Concerning Alt F4 quit, I have to retract my statement. If I use the setting from your ini file, I get the right dialog.

However, why is this setting not included into the VM release? Who wants to see this unsqueaky, OS-dependent window instead of a beautiful, explorable DialogWindow? :D


Best,

Christoph


Von: Squeak-dev <[hidden email]> im Auftrag von Taeumel, Marcel
Gesendet: Mittwoch, 11. Dezember 2019 08:46:36
An: John Pfersich via Squeak-dev
Betreff: Re: [squeak-dev] Incorrect keyboard mapping with Ctrl key in latest Smalltalk VM release (Windows 1903 64bit, squeak.cog.spur)
 
Hi Christoph,

could you double check both .ini and preferences? [Ctrl] and [Alt] kind of work here on Windows 10 with a German keyboard layout as follows:



Seems to be that only [alt], which is likely [cmd], is working. Without key duplication, [ctrl] does strange things. Even on my machine. Yes, those mappings in the image side are a mess.

Best,
Marcel

Am 10.12.2019 20:28:11 schrieb Eliot Miranda <[hidden email]>:



On Tue, Dec 10, 2019 at 11:26 AM Eliot Miranda <[hidden email]> wrote:


On Tue, Dec 10, 2019 at 10:31 AM tim Rowledge <[hidden email]> wrote:


> On 2019-12-10, at 10:05 AM, Nicolas Cellier <[hidden email]> wrote:
>
> Hi Christoph,
> The image side is totally messy,
> The VM side is also messy, so finding a combination that might work is a sport.

You're not wrong. I had a bit of fun with this stuff making the Raspberry Pi Scratch system handle linux non-ascii type keyboard input. An interesting problem there was that enabling the linux extension completely broke something else (that I can't remember at all) and made the whole attempt moot.


> To summarize: we have reached a point where we cannot change/add one feature without breaking one other (at least).
> The consequence is that we have some sort of "stable" status because we cannot change anything (the statu quo).

I suspect this is what happens to almost every complex project. I mean, look at how all the OS's get messed up and stall for years. They're all terrible right now.

Supporting old images means keeping the old messy VM code around. Doing something new and clean means a lot of work and probably using new primitives or some variety of flag to request use of the new code. Then we'd want to decide on a time to drop the old mess.

See can at least comment it and corral the old messy code in ifdef's such as

#if SUPPORT_OLD_IMAGE_CHARACTER_MAPPING_CRAP
...
#endif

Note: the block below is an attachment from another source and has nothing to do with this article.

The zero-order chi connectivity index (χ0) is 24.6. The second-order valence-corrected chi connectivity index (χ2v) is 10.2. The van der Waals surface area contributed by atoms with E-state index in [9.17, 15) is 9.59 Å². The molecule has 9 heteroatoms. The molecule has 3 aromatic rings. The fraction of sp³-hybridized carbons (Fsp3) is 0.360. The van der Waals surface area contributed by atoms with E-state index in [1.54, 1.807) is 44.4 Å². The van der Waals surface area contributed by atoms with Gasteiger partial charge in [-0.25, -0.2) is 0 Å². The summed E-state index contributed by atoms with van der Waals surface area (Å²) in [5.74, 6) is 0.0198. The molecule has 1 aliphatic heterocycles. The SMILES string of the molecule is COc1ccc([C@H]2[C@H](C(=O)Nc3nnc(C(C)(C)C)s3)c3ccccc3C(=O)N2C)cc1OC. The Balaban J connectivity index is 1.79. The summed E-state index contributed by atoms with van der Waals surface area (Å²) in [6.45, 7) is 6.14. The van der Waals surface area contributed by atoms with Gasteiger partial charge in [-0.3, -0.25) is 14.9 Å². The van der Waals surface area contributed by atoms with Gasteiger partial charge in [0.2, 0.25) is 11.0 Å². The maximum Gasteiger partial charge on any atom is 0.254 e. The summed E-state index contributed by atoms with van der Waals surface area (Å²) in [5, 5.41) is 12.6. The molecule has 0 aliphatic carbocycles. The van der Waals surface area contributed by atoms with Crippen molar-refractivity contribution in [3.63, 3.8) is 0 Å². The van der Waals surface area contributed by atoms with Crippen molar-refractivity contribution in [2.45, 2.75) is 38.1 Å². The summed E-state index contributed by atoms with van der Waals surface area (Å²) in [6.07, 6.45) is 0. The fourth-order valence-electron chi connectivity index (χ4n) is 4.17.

so that we don't have to think too hard about what we delete the next time we have a major release that breaks image backward compatibility.  I personally don't mind the old cruft being there.  What I hate is not knowing what the cruft is.  The code, especially the C VM code, must be properly documented so that it doesn't require intimate knowledge with older versions, the history, but twiddling hacks, etc, etc.

I mean:
We can at least comment it and corral the old messy code in ifdef's such as

#if VERSION <= FOO
# define SUPPORT_OLD_IMAGE_CHARACTER_MAPPING_CRAP 1
#endif
....
#if SUPPORT_OLD_IMAGE_CHARACTER_MAPPING_CRAP
...
#endif

so that we don't have to think too hard about what we delete the next time we have a major release that breaks image backward compatibility.  I personally don't mind the old cruft being there.  What I hate is not knowing what the cruft is.  The code, especially the C VM code, must be properly documented so that it doesn't require intimate knowledge with older versions, the history, but twiddling hacks, etc, etc. 

Lovely project! ;-)

tim
--
tim Rowledge; [hidden email]; http://www.rowledge.org/tim
Strange OpCodes: DPC: Double Precision Crash





--
_,,,^..^,,,_
best, Eliot


--
_,,,^..^,,,_
best, Eliot


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Re: Incorrect keyboard mapping with Ctrl key in latest Smalltalk VM release (Windows 1903 64bit, squeak.cog.spur)

Christoph Thiede

German umlauts (äöü) don't work for me either, despite I just installed all Trunk updates.


Von: Squeak-dev <[hidden email]> im Auftrag von Thiede, Christoph
Gesendet: Mittwoch, 11. Dezember 2019 09:22:26
An: John Pfersich via Squeak-dev
Betreff: Re: [squeak-dev] Incorrect keyboard mapping with Ctrl key in latest Smalltalk VM release (Windows 1903 64bit, squeak.cog.spur)
 

Hi Marcel!


My preferences match your screenshot exactly, the problem resists.


Concerning Alt F4 quit, I have to retract my statement. If I use the setting from your ini file, I get the right dialog.